Opera Singing lessons
Montreal Opera Singing Lessons
While perfecting the voice and breath learn how to best project your voice over an orchestra. Receive expert guidance in preparing for complete roles and recitals in all major operatic languages.
During classes the student will receive singing demonstrations by Gino Quilico that include technical explanations of:
The foundations of breath control
Projection without forcing the voice
Strategies, vocal chords and resonance
The use of legato and support (appoggio)
Vocal literature and dramatic interpretation
Musical styles associated with the composers
Preparation and presentation skills
How to select a good Opera Vocal Coach or what makes a good Opera vocal coach?
A good vocal coach should be focusing on the breath control. This is the number one issue with most singers. Remember that we are a wind instrument or breath instrument (No air, No sound).
A good vocal coach should be able to identify your strengths and your weaknesses and use both to build a solid technique. A good coach does not let things pass easily. Bad habits should be corrected immediately. Finally, a good coach is there to teach, advise and assist you to achieve your best.
Top strategies that classical singers use to hit high notes
The famous high note that makes us all tremble in fear! If I had give you one answer to this question... I would say (Forget the High note). However, this is not enough to cure us of this fear. We need more solid answers. Well, let me see... Oh yes... The breath...The support...The approach...The lifting of the upper palate...The cover... The visualization...The vowel... All of these expressions and more are used and the approaches must be perfect to make it really happen. If you reach for the high note then you are most likely pushing the sound out by force. A perfect high note must not feel high, one should think the high note is low, the palate is high, the support is engaged and the note must float on a wave of air.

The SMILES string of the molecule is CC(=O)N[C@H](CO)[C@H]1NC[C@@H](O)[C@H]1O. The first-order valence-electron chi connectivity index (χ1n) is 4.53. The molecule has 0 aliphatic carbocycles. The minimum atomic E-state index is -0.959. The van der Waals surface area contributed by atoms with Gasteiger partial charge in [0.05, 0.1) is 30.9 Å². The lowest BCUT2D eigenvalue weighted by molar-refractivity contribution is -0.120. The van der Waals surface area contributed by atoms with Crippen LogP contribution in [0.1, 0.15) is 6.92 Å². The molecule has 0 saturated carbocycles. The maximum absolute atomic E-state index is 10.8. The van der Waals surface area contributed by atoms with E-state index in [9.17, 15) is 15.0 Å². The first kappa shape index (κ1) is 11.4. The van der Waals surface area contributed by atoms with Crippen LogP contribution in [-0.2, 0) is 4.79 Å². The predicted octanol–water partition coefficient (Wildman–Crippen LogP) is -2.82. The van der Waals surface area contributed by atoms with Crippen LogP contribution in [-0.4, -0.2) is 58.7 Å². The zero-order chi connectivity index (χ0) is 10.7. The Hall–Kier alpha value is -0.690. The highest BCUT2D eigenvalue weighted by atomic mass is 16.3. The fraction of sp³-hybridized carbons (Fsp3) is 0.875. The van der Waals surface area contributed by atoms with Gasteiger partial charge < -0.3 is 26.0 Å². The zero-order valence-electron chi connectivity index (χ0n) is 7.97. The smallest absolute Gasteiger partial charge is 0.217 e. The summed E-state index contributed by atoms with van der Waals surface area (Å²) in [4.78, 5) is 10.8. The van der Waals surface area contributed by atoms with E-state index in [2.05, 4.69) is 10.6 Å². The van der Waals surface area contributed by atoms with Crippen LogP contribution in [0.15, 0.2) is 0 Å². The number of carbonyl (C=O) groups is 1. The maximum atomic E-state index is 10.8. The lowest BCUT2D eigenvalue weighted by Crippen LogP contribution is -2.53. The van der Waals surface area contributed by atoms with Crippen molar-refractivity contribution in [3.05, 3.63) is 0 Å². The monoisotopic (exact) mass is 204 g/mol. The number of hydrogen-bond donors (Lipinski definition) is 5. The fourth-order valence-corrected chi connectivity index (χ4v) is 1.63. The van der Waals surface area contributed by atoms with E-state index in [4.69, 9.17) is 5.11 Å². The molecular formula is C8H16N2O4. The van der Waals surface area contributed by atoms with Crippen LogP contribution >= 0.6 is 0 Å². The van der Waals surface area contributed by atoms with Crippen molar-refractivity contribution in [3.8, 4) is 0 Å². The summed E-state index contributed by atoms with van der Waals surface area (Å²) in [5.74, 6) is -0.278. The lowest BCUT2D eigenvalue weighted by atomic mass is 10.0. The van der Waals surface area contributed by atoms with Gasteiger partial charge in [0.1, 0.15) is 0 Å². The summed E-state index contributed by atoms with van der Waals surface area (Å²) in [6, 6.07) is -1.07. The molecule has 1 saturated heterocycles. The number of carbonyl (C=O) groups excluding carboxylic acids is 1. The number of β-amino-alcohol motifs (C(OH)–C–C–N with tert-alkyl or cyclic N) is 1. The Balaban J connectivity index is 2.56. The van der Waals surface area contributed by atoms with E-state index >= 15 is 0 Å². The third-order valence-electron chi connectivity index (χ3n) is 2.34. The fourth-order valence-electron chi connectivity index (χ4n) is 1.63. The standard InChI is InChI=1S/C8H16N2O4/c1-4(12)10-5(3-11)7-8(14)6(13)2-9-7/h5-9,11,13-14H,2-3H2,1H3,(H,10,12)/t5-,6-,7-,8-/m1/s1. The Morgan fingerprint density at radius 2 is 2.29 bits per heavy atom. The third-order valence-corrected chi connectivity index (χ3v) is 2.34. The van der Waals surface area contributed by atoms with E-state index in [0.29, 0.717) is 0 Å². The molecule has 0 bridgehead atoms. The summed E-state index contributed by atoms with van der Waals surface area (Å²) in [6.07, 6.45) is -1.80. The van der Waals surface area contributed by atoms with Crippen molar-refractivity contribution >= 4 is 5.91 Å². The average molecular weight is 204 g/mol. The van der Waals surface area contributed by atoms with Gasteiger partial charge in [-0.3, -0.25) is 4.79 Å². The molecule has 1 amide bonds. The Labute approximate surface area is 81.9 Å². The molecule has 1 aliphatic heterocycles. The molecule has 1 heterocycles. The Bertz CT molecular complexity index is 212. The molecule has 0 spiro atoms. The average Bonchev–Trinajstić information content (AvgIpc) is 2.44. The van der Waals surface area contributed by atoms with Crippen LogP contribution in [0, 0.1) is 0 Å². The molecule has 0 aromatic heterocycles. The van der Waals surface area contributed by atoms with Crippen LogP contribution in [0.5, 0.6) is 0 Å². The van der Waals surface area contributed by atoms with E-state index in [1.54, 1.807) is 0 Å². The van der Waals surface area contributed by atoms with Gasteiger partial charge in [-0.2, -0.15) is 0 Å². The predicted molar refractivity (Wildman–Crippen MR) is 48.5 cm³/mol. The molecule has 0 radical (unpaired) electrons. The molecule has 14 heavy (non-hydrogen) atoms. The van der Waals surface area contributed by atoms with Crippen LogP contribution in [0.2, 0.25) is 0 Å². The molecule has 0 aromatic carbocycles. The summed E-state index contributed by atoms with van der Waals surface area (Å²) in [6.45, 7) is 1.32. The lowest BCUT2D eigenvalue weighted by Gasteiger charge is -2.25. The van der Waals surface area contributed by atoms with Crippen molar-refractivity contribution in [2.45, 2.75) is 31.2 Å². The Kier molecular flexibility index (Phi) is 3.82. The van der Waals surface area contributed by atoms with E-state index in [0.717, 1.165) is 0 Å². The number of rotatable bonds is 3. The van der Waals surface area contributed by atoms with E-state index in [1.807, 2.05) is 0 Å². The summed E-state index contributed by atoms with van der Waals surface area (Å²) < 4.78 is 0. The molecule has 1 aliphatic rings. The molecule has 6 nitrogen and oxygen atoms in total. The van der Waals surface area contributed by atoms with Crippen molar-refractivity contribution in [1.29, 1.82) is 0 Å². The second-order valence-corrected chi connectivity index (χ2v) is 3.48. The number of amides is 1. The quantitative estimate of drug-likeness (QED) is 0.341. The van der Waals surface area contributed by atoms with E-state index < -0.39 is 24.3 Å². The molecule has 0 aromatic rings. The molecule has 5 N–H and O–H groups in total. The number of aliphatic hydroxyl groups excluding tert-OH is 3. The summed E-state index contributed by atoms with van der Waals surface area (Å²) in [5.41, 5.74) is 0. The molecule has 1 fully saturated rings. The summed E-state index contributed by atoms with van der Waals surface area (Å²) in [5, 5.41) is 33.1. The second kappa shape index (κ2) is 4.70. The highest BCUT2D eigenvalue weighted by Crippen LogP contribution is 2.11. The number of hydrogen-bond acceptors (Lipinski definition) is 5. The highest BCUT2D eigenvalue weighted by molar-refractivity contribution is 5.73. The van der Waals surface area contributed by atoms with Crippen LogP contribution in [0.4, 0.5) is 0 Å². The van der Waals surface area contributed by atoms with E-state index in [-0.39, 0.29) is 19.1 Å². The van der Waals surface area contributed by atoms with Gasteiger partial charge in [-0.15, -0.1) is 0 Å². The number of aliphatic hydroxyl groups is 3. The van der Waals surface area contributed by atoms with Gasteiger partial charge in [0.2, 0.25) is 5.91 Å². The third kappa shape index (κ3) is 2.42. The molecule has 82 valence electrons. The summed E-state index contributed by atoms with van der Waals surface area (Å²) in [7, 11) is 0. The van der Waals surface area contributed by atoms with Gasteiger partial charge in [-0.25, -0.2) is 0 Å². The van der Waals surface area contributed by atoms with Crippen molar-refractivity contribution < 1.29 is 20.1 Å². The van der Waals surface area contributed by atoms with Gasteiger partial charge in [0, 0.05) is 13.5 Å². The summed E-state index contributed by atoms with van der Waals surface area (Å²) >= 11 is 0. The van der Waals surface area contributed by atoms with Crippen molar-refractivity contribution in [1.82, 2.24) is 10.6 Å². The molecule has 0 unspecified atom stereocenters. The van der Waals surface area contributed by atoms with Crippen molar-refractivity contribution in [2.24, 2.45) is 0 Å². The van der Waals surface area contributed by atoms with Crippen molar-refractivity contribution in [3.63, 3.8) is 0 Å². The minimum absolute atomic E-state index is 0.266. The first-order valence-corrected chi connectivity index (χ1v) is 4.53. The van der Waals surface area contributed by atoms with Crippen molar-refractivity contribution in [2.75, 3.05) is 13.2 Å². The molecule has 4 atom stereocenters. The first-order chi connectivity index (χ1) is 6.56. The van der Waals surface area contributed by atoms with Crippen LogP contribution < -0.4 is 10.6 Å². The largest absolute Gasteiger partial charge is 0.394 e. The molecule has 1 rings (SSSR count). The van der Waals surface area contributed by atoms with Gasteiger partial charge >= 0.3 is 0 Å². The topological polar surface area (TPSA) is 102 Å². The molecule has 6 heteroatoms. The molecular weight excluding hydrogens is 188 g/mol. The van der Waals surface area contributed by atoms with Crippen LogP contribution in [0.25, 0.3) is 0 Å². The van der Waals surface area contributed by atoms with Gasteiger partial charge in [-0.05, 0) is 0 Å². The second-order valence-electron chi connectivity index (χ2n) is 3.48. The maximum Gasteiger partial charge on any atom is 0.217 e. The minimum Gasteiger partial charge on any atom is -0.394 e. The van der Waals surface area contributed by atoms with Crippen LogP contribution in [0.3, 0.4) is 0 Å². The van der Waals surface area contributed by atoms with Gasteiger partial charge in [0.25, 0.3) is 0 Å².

Most popular Operas for beginner
I like to suggest to my young students to start with the more simple arias or art songs. Not necessarily the lead roles but the secondary ones. Some baroque music such as the first opera ever written Orfeo by Monteverdi. Some of the lighter art songs Handel, Tosti, Fauré, Brahms etc… The ones that do not demand great vocal stress. I like to call this the comfort zone.
My reason for this is to work more on the breathing technique in a more relaxed fashion rather than a very demanding vocal aria. This gives us more of a chance to work on details such as the text and pronunciation which very often interferes with the vocal production. The simple arias or art songs tend to demand less volume (not loud singing). The volume plays a less important role and therefore you can work more on the timbre of your voice (Not Quantity but Quality).
Of course if a student is more advanced and has more experience and is planning to sing La Traviata or Don Giovanni, then yes, we will work hard to get these roles to perfection with the same approach.